12. The uncertainty. I have lots of hope for our family in the future, but I’ve never been as unpredictable to myself as I am now. I’ve had one phone appointment with a counselor from the EAP, to talk about going back to school, and I felt okay beginning the conversation… but as per #8, I was crying as soon as we got past the background questions. So I’ve figured out that I’m not as fine as I thought I would be, based on the first few weeks (news flash, Dilovely: grief is not linear!). I’ve never had my brain let me down to this extent before (see previous post), so my plan-making lacks confidence. But it has to get better. Right? Once I get back into a routine and into the classroom, some teaching instinct will have to kick in and take over the parts of my mind involved in decision-making, planning, and patience… and I’ll be okay.

Whew. Okay. And now for the much-needed happy list!

  1. Cherries. Seems like a funny one, but cherries are my favourite summer fruit, and seriously… have they ever been this good??
  2. Harry Potter. Skye and I went to the VIP (over 18, reserved seating) theatre to see HP 7.2 at the midnight premiere. It was less than a week after Sebastian died, but we’d had our tickets for weeks, and I knew that if I didn’t go, I’d just be at home being doubly sad that I was missing it. And it was great! (I have a few bones to pick about the changes near the end… but overall, it was a totally thumbs-up experience.) AND we got the limited-edition round Harry-style 3D glasses. WE ARE SO COOL.
  3. The wedding. The day after HP, we attended the wedding of friends of ours, along with lots of other mutual friends. It was a beautiful (though hot) day; our friends were awesome with the hugs, as well as the support (both stated and implicit); the speeches – which are my favourite part of any wedding – were touching and funny; being in a love-filled room is just good for the soul; and there was gelato!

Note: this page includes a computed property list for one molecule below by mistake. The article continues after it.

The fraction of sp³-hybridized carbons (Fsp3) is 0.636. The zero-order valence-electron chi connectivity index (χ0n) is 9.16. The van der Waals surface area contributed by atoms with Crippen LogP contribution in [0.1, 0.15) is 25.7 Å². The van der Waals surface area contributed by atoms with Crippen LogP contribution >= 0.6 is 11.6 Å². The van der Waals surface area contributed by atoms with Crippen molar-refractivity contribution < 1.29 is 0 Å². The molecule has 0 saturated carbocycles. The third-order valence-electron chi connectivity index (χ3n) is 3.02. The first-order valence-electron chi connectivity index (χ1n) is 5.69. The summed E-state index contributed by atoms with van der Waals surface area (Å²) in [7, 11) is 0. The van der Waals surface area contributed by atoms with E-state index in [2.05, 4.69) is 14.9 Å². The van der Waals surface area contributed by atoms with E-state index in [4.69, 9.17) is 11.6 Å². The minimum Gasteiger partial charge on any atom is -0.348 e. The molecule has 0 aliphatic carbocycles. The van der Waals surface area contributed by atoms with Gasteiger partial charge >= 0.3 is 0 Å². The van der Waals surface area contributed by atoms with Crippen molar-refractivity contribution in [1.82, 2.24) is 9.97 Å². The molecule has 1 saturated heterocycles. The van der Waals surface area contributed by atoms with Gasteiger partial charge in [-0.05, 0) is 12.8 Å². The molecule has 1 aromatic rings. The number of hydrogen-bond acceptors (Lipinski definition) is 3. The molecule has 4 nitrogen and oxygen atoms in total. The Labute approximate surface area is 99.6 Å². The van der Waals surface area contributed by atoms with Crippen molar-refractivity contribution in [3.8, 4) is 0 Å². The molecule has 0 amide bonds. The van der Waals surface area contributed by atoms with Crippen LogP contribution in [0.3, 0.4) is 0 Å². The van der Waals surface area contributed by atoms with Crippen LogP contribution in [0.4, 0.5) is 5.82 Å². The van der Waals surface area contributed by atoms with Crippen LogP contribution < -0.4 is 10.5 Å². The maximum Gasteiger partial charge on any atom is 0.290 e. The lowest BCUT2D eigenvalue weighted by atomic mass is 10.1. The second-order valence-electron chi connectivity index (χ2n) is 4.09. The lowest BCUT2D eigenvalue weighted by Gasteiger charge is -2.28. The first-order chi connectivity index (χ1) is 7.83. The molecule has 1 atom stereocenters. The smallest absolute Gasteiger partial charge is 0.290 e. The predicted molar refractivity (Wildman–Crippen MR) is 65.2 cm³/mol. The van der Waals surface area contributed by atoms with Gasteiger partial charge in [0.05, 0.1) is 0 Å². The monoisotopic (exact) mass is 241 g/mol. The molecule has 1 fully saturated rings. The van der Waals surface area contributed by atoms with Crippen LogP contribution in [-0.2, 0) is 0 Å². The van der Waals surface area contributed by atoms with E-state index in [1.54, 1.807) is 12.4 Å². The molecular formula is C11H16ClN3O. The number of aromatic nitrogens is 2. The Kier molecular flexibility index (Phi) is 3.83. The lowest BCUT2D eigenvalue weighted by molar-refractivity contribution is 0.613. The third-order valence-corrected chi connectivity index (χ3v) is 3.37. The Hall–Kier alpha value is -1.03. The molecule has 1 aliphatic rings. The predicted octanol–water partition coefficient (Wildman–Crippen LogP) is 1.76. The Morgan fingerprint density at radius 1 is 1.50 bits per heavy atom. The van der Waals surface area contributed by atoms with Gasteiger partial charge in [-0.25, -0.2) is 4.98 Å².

4. The meteor shower. There were lots of good times at Family Camp, but the night before Sean had to go home was especially memorable. When I came into the main hall after putting E to bed, Sean could tell I was having a tough evening and followed me outside. (It was the first night I started to feel stressed about going back to work.) We decided to get a blanket and lie out in the field to look at the stars… which I haven’t done in way too long. It’s gorgeous. And we were blessed to be there at the start of the Perseid meteor shower, so we saw some amazing shooting stars, with tails that sliced the sky. Sean gave me a quality pep talk and I was reminded of how lucky I am to have him as my life-teammate. It was good.
  5. E’s songs. As I’ve said, E is the source of most of our joy these days, for countless reasons. One of the things that tickles me most is that this summer he’s started to sing. This began at Camp too, when on some nights he would start singing along with the lullabies I sang for him. He seems to have very little sense of tuning – he just puts on his “high” voice and says the words as sweetly as you could possibly imagine. Hearing him sing things like “My bambino, go to sleep,” and “The lovers, the dreamers, and me…” It’s priceless.
  6. The wine tour. Sean and I spent a beautiful day, sans toddler, in Niagara-on-the-Lake, in honour of our anniversary (but a couple weeks late). The weather was perfect; the drive there was lovely; we visited four different wineries and tasted thirteen different wines (and bought five bottles – should last us the year); we had good food, including ice cream; we dipped our feet in the wading pool; we shopped; we sat by the lake; and we thoroughly savoured each other’s company.
  7. A family visit. My brother and sister-in-law came to Ontario from New Brunswick for a visit, which happens all too rarely. It was great to watch E enjoying his uncle and aunt. It was also wonderful to have real, in-person conversation with them – particularly a special one with my sister-in-law, who is also a bereaved mother. She is one tough woman, with really good advice.